top of page

Gorse - for my Paddock Paradise hedging

There are many reasons why I have chosen gorse as part of my Paddock Paradise hedgerow.

- It's adapable to most soil types and different environments

- It's evergreen and dense in growth

- It is a great wind break and barrier all year round so I will be utalising both these qualities.

- Gorse is hardy and drought resistant

- Great for wildlife, especially to provide important refuge for the birds in harsh weather.

- Gorse adds colour to the hedgrow (flowering between January and July). According to Whistlefish 2021, The flowers have a slight coconut aroma and almond taste, they are edible by humans too and can be used in salads, tea and non-grape wine, as well as great to infuse with liquids…like Gin! . Many chefs have started using gorse in various baking recipes too.

Traditionally, common gorse was collected from commonland for a number of purposes: it provided fuel; was used as fodder for livestock at times when crops failed in the past and was bound to make floor and chimney brushes. There are some disadvantages to gorse of course -it quickly forms dense, spiky stands that reduces the usable pasture for livestock or production. Old gorse is a fire risk, burning very easily. It can live up to thirty years and needs to be pruned and kept on top of every two to three years to restict the spreading.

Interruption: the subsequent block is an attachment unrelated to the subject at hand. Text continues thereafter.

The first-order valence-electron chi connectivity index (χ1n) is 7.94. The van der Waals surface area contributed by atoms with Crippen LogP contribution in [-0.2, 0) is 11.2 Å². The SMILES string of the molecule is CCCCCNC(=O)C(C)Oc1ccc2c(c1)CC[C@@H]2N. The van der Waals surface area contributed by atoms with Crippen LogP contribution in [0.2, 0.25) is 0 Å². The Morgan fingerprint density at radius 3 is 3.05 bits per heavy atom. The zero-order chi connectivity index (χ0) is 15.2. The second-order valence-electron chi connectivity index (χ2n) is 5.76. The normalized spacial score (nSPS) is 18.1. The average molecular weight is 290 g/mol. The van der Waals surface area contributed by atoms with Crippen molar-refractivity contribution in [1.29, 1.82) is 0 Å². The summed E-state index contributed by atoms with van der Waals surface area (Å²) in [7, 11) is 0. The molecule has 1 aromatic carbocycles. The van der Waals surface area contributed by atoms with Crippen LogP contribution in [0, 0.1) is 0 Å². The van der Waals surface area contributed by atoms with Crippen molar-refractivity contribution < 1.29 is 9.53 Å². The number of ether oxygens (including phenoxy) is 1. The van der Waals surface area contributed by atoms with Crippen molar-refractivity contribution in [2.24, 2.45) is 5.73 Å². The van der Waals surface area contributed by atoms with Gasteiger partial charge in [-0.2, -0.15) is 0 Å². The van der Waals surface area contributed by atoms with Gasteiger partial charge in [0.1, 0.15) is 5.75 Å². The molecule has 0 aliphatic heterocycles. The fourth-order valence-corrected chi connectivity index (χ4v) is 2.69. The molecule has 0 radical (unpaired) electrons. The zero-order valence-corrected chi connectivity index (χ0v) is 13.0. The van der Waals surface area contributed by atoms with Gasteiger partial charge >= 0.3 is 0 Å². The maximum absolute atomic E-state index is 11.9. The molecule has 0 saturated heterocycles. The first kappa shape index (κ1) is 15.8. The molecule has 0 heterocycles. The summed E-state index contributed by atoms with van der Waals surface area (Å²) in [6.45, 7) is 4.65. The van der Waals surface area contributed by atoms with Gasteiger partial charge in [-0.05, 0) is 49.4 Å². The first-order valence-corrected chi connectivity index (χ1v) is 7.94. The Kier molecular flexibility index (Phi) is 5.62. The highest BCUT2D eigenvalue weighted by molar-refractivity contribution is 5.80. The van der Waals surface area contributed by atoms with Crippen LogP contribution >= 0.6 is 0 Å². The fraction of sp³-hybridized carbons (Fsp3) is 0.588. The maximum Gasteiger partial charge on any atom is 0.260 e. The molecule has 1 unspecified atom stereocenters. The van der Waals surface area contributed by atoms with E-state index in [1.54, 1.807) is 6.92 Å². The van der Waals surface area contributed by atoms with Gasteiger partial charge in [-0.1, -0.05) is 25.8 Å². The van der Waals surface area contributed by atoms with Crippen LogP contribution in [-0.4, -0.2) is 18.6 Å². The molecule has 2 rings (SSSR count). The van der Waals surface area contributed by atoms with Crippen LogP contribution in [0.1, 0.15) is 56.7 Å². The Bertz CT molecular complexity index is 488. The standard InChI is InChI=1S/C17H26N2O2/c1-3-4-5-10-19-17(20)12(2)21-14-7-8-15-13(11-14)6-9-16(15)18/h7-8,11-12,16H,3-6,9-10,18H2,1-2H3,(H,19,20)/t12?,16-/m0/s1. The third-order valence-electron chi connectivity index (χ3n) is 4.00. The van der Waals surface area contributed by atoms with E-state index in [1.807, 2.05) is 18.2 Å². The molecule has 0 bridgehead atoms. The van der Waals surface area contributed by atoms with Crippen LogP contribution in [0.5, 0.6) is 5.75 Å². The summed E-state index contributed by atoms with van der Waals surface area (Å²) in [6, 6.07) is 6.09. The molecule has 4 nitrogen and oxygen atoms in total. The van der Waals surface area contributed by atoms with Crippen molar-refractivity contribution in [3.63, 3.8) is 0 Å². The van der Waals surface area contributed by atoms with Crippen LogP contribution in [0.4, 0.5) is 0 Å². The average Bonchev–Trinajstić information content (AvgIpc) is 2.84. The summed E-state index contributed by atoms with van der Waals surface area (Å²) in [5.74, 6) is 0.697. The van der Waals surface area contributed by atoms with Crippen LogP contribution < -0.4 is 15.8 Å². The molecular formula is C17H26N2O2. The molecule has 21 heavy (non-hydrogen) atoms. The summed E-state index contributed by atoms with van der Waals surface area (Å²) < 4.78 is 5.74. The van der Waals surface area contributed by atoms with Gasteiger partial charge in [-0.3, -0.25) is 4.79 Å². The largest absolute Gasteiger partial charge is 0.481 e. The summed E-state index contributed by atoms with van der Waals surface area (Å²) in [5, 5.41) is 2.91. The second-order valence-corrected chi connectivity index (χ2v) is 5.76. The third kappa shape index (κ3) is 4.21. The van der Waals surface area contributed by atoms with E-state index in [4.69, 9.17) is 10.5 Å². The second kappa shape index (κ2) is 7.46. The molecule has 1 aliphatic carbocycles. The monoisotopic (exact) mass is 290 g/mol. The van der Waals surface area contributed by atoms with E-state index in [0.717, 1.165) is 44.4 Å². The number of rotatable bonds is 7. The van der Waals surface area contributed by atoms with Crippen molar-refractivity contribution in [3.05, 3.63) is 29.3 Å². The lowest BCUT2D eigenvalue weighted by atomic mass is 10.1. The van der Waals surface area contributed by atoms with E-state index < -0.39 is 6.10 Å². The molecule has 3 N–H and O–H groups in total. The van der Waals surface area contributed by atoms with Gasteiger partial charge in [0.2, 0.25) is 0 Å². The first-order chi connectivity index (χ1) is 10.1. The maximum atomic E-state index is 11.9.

A few Gorse facts:

- Gorse will reach up to 2.5m in Height

- Time to ultimate height 10–20 years

- Ultimate spread 1.5–2.5 metres

This hedgerow will be planted to act as a wind barrier around the first hay feeding station of my Paddock Paradise, also to act as partition between two tracks. I won't be planting much because I need to make sure I can keep on top of the pruning. I have also taken into consideration that horses like to forage on Gorse. This may be because gorse is high in protein and according to Ellen Collinson 2012, it is a mild vermifuge.

Things I need to do right now;

Prepare the site well by clearing away any weeds or grass. I will also be adding some horse muck to fertalise that area. I have zero Gorse in my field so I will have to sow some seeds or propagate. I will be trying both!

To grow from seed please follow this link -

To grow from cutting please follow this link -

Disclaimer - The Wild horse diet

Things to remember; there has been no definitive study on the diet of the Great Basin wild and free roaming horses. Luscious green grass is known to cause founder so be aware that living herbs and plants may do the same.

References / sources

Video from Meadow Track Livery 2023

Ellen Collinson, 2012. Herbal Health for Horses. Kitzkatz, Fowley.

117 views0 comments

Recent Posts

See All


bottom of page